Species of the genus Libellula (king skimmers) often perch on shoreline vegetation, are stout bodied, and usually have distinctive body and wing patterns.
The painted skimmer is easily identifiable by its wing patterns. Amber-tinted at bases and tips, the wings also have 1 or 2 brown streaks at base. There is a brown spot in middle, near the front edge of the wing and brown bands near the tip. The length of the body varies from 1.8 to 1.9 inches. The thorax has two lateral stripes; a white one in front and yellow one in back. The orange abdomen has a black dorsal stripe on the bottom half. The gray face becomes orange at maturity. The wing veins of a male turn orange at maturity. The female has a small flange near the end of the abdomen.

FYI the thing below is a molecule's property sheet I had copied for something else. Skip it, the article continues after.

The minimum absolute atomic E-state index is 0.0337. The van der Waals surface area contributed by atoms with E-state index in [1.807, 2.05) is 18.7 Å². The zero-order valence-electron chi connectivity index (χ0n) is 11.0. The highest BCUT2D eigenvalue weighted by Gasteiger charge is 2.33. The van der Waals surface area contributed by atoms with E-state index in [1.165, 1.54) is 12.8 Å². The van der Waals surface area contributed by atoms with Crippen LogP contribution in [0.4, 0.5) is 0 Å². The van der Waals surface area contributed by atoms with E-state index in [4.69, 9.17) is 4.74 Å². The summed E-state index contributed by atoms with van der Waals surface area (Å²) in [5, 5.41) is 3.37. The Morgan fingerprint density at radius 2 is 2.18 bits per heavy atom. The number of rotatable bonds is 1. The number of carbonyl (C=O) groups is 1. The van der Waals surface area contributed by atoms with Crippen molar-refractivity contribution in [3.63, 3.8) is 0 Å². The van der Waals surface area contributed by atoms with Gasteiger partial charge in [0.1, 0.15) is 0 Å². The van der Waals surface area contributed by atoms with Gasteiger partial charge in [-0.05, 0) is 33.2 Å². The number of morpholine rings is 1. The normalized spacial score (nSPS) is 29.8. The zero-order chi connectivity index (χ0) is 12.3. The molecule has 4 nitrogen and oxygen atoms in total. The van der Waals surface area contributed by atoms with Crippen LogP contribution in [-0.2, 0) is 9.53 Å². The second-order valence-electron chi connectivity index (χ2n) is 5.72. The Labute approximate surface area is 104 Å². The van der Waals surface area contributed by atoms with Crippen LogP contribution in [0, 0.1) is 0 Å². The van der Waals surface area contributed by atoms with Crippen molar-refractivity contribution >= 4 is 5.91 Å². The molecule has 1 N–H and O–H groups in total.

Found in eastern United States, this species likes marshy forest ponds and occasionally bogs or slow streams. Most common habitat preference is coastal plains. Wisconsin may have been part of its historical range, with an older record from Milwaukee County. It could still occur in some of our southeastern counties.
The flight season, in the northern part of its range, is from late May to mid-July.